The NAACP often describes itself as the "oldest and most revered civil rights organization in the nation." Well, one out of two isn't bad. Indeed, the NAACP is the oldest civil-rights organization in America. But the reverence the nation once held for the NAACP is rapidly dissipating, and one of the reasons is that black Americans are able to take their civil rights for granted, just as whites are able to do and that has been the objective since the founding of America. Civil rights are truths that can be held to be self-evident without the constant reminder that they belong to blacks equally as they do to others. Its historical defense of civil rights gives the NAACP no entitlement for American presidents to attend its conventions to address the interests of the "black community."
Moreover, to even suggest that there is a "black community" and that the NAACP (or anyone else) speaks for that "community" is not only preposterous; it is also racist. The NAACP is quick to complain about "racial profiling," but what is the notion that all black people fit into the ideological profile of the NAACP, if not "profiling?" Black Americans come in many varieties and no single organization speaks for them. Jesse Jackson and Jesse Lee Petersen are similar in skin color, and so are Justice Clarence Thomas and Clarence Page. But the similarities end there.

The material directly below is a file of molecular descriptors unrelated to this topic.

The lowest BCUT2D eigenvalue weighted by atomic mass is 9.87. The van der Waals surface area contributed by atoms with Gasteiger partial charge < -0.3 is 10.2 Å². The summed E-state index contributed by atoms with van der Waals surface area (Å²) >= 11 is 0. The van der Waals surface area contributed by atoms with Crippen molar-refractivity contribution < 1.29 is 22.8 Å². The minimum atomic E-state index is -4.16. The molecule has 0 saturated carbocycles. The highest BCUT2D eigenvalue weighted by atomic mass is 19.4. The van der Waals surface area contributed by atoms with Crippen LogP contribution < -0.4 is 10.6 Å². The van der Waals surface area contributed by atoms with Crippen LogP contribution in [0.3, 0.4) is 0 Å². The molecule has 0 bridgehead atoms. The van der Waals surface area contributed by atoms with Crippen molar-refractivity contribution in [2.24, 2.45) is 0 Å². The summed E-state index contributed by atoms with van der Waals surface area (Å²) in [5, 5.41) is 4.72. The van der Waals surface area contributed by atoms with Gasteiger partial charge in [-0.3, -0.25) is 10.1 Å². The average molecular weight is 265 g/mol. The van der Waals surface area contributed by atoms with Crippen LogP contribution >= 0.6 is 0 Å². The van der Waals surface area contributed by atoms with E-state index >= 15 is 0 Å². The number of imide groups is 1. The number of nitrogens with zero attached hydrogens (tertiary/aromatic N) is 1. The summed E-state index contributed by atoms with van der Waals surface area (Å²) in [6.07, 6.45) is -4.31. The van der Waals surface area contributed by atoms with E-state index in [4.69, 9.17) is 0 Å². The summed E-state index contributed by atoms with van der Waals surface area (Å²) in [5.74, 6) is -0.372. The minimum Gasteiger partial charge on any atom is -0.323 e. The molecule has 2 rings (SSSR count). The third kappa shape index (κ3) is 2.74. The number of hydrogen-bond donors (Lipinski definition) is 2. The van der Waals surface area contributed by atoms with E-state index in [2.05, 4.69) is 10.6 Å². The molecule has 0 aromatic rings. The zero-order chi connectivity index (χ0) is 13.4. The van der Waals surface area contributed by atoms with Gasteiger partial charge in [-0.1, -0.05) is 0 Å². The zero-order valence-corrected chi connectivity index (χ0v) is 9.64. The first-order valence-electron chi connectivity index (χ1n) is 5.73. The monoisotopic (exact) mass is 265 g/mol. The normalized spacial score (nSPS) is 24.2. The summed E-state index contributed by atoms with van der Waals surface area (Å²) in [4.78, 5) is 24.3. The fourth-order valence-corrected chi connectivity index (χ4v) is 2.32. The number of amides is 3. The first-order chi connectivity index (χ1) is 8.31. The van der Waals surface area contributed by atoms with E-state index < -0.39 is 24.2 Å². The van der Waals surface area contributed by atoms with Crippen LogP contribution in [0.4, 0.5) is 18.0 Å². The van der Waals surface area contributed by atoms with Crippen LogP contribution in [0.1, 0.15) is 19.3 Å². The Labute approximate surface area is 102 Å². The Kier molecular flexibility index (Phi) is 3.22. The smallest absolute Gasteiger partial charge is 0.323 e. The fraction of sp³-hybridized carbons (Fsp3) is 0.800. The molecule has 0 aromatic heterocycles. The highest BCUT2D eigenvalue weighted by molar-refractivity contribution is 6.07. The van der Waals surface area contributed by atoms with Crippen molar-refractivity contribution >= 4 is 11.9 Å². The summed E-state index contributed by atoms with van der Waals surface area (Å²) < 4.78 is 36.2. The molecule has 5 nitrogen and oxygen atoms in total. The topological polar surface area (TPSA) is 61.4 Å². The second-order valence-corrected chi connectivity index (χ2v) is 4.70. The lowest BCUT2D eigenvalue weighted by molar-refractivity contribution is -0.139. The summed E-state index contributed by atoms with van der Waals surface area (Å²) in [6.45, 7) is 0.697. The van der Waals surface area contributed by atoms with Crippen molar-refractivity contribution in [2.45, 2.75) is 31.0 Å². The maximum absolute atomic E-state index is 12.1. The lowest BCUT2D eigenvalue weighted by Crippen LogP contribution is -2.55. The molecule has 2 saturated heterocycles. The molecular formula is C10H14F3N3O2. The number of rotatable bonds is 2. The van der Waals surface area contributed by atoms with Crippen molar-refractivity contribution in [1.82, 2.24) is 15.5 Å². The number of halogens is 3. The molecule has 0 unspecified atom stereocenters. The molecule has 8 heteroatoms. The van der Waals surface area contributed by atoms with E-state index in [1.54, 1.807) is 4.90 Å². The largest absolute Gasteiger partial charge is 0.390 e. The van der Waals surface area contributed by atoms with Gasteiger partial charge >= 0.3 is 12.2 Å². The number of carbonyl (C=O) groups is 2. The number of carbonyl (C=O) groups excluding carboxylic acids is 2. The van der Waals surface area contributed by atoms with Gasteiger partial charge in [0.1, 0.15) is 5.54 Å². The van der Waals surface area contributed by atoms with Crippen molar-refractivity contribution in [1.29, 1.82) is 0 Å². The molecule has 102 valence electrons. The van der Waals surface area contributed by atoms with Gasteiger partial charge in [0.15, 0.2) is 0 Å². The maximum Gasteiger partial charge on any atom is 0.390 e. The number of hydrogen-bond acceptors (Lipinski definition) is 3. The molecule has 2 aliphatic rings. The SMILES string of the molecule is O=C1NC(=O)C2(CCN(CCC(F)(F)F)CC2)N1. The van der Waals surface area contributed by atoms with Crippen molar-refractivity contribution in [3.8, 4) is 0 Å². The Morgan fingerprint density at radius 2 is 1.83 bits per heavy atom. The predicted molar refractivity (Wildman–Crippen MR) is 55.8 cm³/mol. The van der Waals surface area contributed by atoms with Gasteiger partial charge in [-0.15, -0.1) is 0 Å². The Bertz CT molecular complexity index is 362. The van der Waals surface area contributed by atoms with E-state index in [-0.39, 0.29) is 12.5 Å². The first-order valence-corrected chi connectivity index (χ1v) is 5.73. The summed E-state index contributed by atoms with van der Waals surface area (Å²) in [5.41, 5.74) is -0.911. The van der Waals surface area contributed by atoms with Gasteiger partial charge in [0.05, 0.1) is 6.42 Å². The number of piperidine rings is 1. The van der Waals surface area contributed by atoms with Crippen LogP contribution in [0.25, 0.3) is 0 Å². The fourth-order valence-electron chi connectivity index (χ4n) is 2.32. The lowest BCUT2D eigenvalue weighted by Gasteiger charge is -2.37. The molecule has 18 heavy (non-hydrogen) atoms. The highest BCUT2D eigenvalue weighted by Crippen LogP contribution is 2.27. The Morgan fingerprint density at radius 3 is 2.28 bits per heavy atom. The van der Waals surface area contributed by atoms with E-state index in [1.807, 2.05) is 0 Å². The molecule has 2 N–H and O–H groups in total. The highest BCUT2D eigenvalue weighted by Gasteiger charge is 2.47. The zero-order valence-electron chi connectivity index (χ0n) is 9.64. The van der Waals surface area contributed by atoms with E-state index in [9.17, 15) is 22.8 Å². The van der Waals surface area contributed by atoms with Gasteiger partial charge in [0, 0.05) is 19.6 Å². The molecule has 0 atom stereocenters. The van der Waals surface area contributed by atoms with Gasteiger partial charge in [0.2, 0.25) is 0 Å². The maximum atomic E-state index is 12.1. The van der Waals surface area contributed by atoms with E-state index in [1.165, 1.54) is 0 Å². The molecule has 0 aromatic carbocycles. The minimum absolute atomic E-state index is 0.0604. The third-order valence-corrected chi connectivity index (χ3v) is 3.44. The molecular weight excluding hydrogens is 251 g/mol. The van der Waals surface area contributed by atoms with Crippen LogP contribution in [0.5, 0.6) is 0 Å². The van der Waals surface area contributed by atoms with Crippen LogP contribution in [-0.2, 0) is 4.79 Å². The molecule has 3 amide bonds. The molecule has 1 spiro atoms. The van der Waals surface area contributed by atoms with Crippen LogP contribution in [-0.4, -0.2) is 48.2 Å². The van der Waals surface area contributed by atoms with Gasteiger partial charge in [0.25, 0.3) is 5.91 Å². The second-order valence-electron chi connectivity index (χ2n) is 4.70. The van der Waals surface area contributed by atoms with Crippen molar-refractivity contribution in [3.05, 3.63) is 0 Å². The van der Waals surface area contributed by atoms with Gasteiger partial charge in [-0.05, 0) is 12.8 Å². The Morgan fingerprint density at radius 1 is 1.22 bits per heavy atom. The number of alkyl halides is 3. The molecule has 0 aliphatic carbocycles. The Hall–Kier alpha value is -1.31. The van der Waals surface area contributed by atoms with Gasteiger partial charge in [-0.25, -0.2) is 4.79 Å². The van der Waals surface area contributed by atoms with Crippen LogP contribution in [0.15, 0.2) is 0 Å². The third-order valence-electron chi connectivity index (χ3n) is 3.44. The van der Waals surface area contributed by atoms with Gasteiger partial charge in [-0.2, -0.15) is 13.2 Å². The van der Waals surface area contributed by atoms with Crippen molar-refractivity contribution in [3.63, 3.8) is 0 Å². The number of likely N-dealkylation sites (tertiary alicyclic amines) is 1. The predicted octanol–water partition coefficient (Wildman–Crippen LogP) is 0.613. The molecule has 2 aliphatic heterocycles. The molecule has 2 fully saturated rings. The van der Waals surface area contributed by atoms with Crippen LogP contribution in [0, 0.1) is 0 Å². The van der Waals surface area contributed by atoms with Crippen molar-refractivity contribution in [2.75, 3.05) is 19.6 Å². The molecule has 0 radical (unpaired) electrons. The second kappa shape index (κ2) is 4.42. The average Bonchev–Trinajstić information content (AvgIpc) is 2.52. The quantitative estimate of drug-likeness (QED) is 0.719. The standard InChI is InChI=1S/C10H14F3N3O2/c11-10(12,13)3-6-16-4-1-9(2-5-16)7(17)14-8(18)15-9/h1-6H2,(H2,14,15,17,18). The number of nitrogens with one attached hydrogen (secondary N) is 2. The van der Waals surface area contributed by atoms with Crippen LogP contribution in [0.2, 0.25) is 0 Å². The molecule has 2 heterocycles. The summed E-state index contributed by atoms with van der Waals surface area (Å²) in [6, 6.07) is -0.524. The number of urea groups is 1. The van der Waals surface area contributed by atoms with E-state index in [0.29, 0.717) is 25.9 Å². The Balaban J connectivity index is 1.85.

Many black people want to know what politicians are going to do about taxes, education, national security, and a host of other issues. It is truly offensive to suggest that a political party can capture the loyalty of black people simply by reminding them of their once-denied civil rights. Democrats have been very good at that. Although I have had my differences with President Bush about race, I have never lost my trust in his innate goodness and his obvious desire to avoid lumping all black people into one stereotypical image.